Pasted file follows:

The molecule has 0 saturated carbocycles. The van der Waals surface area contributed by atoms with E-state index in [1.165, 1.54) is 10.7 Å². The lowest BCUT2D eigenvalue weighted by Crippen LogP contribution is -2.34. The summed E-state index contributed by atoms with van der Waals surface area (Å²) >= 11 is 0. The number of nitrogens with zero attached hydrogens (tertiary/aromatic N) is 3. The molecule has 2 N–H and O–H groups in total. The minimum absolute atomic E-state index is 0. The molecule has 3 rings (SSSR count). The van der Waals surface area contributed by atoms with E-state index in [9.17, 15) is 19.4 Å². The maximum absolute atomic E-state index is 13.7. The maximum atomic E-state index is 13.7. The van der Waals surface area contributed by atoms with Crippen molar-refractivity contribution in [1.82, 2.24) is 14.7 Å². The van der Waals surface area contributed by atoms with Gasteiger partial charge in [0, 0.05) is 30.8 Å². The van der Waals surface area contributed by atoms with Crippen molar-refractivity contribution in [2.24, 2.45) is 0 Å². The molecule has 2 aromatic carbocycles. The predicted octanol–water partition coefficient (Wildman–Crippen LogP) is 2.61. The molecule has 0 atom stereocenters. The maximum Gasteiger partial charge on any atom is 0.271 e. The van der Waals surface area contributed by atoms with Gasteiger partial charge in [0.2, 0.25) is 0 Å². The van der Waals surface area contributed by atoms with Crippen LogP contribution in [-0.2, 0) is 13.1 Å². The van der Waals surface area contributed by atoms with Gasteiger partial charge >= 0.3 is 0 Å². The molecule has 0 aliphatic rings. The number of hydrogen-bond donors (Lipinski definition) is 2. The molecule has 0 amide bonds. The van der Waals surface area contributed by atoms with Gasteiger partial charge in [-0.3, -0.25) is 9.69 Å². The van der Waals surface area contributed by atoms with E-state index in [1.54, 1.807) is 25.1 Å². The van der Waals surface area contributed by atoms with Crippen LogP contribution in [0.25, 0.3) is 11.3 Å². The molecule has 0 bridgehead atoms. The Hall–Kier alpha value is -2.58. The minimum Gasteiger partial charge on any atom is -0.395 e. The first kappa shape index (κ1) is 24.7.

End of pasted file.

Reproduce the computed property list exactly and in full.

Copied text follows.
The molecule has 0 saturated carbocycles. The van der Waals surface area contributed by atoms with E-state index in [1.165, 1.54) is 10.7 Å². The lowest BCUT2D eigenvalue weighted by Crippen LogP contribution is -2.34. The summed E-state index contributed by atoms with van der Waals surface area (Å²) >= 11 is 0. The number of nitrogens with zero attached hydrogens (tertiary/aromatic N) is 3. The molecule has 2 N–H and O–H groups in total. The minimum absolute atomic E-state index is 0. The molecule has 3 rings (SSSR count). The van der Waals surface area contributed by atoms with E-state index in [9.17, 15) is 19.4 Å². The maximum absolute atomic E-state index is 13.7. The maximum atomic E-state index is 13.7. The van der Waals surface area contributed by atoms with Crippen molar-refractivity contribution in [1.82, 2.24) is 14.7 Å². The van der Waals surface area contributed by atoms with Gasteiger partial charge in [0, 0.05) is 30.8 Å². The van der Waals surface area contributed by atoms with Crippen molar-refractivity contribution in [2.24, 2.45) is 0 Å². The molecule has 2 aromatic carbocycles. The predicted octanol–water partition coefficient (Wildman–Crippen LogP) is 2.61. The molecule has 0 atom stereocenters. The maximum Gasteiger partial charge on any atom is 0.271 e. The van der Waals surface area contributed by atoms with Gasteiger partial charge in [0.2, 0.25) is 0 Å². The van der Waals surface area contributed by atoms with Crippen LogP contribution in [-0.2, 0) is 13.1 Å². The van der Waals surface area contributed by atoms with Gasteiger partial charge >= 0.3 is 0 Å². The molecule has 0 aliphatic rings. The number of hydrogen-bond donors (Lipinski definition) is 2. The molecule has 0 amide bonds. The van der Waals surface area contributed by atoms with Gasteiger partial charge in [-0.3, -0.25) is 9.69 Å². The van der Waals surface area contributed by atoms with E-state index in [1.54, 1.807) is 25.1 Å². The van der Waals surface area contributed by atoms with Crippen LogP contribution in [0.25, 0.3) is 11.3 Å². The molecule has 0 bridgehead atoms. The Hall–Kier alpha value is -2.58. The minimum Gasteiger partial charge on any atom is -0.395 e. The first kappa shape index (κ1) is 24.7.